Obama says that we are going to export our way back to economic health. Export what?
We don't make anything.
My fear is that talk of an "export economy" is simply a way of justifying free trade policies. And those policies will keep us stuck as an import
Our only real product is now the financial services industry, which creates nothing and sucks the life out
of genuine industry:
It’s just one big game of passing the trash to a higher bidder in a fixed game of who can leverage themselves into the highest arbitrage profits by creating false momentum now.
You can also see the 2008 crash and the current return to business-as-usual for extraordinary profits of Financial Institutions vs. the rest of the industries in the U.S. economy. Lenin would love this. It shows a complete siphoning of money from everything else to banks.
What to do?
The best book I've read (okay, heard) recently is Bad Samaritans: The Myth of Free Trade and the Secret History of Capitalism
by Korean economist Ha-Joon Chang. This work has not received the attention it deserves because it focuses on the developing world. American readers don't want to hear about third world issues right now, because we have problems of our own.
Yet to a great extent, we have returned to
"developing country" status -- and that's why we must heed the lessons of this book. To be specific: We need to return to the policies that once made us great, policies now never discussed, policies which we've erased from the historical record. We need to protect our "infant industries" with tarrifs and large-scale investment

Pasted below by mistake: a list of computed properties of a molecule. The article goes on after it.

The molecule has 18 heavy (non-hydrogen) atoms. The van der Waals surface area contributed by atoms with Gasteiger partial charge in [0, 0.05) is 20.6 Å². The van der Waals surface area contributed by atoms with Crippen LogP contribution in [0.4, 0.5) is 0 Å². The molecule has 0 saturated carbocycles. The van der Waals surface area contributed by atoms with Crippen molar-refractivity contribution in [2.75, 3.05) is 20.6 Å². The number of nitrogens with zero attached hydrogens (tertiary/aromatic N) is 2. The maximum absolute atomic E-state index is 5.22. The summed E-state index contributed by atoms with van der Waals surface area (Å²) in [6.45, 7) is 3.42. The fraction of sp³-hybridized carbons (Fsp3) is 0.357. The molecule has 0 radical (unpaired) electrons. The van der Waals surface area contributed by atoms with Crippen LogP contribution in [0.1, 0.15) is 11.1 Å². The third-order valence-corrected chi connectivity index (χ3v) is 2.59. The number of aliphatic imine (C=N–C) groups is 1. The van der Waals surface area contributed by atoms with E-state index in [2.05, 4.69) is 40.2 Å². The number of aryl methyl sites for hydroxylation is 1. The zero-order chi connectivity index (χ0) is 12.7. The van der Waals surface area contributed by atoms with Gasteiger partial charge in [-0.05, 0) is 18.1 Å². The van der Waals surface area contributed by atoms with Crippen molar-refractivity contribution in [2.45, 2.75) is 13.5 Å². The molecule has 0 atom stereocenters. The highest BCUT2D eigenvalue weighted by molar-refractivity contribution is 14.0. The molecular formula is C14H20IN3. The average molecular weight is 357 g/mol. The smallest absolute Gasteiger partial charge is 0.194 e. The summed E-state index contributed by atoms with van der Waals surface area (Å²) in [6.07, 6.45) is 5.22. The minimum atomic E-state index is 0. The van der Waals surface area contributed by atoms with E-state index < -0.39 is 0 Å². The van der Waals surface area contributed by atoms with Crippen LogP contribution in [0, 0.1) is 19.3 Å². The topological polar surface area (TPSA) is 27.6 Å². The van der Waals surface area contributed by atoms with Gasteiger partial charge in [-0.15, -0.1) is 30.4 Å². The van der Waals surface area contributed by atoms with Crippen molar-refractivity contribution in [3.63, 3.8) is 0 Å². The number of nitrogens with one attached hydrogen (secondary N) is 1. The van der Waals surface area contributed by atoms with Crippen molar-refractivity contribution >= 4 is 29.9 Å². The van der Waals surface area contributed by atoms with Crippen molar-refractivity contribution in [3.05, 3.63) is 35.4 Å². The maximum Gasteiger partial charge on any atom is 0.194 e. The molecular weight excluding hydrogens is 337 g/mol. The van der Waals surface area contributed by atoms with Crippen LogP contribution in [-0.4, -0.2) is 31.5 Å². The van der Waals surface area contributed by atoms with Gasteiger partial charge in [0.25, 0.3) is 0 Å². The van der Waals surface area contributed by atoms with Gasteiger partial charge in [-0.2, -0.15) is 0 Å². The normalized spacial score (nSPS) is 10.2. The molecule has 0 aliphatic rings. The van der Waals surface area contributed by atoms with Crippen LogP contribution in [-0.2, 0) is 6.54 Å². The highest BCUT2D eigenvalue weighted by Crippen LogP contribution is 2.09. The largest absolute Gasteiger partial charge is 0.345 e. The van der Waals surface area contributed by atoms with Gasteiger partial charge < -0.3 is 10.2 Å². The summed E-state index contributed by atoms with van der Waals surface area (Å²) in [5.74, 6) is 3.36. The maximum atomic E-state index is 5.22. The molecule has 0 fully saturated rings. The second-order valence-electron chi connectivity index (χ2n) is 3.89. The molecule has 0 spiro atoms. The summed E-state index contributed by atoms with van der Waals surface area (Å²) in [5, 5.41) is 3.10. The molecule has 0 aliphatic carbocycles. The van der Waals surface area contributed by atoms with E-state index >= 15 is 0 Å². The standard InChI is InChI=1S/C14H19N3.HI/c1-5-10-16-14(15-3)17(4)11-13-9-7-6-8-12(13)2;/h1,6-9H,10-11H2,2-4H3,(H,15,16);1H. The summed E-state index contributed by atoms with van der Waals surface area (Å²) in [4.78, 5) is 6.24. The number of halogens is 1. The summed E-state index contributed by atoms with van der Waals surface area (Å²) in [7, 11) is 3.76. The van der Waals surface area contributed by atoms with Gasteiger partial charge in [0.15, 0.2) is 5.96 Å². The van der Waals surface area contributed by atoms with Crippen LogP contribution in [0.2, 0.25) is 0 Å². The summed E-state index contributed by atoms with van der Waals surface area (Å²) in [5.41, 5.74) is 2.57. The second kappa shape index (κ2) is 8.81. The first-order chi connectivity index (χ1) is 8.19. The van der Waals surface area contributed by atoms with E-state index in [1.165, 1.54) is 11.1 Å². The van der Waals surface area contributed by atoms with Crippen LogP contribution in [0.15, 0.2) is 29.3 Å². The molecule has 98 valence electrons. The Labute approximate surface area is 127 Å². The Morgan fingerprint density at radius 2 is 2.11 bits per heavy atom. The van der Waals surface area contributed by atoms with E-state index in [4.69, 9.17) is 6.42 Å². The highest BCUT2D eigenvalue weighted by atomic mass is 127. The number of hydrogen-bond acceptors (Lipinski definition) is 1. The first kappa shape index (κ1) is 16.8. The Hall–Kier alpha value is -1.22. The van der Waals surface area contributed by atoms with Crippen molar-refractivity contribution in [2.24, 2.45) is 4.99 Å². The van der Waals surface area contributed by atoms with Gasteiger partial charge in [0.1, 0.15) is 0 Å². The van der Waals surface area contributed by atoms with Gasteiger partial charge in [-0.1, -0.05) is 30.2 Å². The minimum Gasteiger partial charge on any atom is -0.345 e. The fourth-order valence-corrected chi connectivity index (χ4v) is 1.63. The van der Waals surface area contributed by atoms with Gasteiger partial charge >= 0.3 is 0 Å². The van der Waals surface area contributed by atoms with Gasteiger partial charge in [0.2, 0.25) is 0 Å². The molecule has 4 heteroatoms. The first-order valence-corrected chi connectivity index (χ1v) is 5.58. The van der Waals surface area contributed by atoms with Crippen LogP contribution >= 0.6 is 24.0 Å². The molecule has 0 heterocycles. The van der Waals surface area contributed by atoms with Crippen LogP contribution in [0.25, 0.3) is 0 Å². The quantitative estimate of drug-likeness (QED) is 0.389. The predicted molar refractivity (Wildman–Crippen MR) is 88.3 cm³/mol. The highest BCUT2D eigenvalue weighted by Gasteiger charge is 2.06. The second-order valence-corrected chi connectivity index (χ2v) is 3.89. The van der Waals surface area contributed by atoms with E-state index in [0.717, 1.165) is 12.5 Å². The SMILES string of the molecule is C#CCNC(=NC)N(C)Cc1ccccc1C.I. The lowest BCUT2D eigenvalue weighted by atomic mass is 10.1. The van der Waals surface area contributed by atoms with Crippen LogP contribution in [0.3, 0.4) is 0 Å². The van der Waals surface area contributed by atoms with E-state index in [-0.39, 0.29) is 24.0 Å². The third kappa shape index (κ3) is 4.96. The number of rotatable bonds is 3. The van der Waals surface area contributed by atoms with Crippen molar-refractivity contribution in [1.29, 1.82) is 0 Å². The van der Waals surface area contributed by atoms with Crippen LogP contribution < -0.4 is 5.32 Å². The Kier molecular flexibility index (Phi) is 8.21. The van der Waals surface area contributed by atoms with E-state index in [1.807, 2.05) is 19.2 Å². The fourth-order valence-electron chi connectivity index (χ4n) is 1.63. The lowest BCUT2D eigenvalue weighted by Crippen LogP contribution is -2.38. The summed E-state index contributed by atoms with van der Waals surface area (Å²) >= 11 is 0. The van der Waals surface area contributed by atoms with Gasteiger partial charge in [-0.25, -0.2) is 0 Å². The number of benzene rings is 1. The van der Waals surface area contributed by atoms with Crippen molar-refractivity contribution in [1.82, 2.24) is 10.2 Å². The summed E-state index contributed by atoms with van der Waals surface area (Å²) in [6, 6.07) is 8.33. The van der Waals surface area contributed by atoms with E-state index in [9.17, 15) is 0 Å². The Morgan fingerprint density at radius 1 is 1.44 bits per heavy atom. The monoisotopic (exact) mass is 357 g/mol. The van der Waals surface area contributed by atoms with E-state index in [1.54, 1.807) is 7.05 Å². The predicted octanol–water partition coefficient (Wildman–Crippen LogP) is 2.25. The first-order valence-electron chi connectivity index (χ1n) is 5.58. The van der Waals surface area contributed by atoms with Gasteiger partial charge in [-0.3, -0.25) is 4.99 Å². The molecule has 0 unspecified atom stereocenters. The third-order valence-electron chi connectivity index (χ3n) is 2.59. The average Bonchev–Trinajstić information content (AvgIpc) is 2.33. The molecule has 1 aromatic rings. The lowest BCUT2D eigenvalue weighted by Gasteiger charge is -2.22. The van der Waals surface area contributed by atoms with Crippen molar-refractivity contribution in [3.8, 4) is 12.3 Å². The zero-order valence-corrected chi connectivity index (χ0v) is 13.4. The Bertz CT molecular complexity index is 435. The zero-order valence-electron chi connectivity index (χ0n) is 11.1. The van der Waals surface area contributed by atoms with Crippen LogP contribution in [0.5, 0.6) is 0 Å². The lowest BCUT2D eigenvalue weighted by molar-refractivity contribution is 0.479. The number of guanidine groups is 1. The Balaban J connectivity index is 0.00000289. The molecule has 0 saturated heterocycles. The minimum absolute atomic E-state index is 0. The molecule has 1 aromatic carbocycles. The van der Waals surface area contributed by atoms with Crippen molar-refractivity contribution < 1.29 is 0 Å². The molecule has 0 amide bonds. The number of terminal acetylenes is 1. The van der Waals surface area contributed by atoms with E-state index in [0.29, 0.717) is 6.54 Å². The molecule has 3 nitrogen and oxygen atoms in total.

Using irreverent wit, an engagingly personal style, and a battery of examples, Chang blasts holes in the “World Is Flat” orthodoxy of Thomas Friedman and other liberal economists who argue that only unfettered capitalism and wide-open international trade can lift struggling nations out of poverty. On the contrary, Chang shows, today’s economic superpowers—from the U.S. to Britain to his native Korea—all attained prosperity by shameless protectionism and government intervention in industry. We have conveniently forgotten this fact, telling ourselves a fairy tale about the magic of free trade...
Between 1812 and the Second World War, the United States was the most protectionist country in the world. By contrast, Adam Smith advised America not to use protectionism to develop artificially a manufacturing base. This country would never have prospered if our leaders had followed Smith's advice.
You never see any examples of Lincoln, Hamilton, Jackson or Jefferson quoting Adam Smith with admiration. Ever notice that? Ever wonder why
(I've read Smith, as most conservatives have not. He seemed to think that America was and would forever remain an agricultural backwater. Well, that's what we're turning into
again, thanks to modern-day Smith followers: A nation of farms and banks.)
Neoliberals (i.e., conservatives) often cite Smith without telling you that the Brits achieved dominance by not
practicing what Smith preached. Only after they were perched at the top did they insist that others follow a strict neoliberal ideology. In essence, they pulled the ladder up after themselves.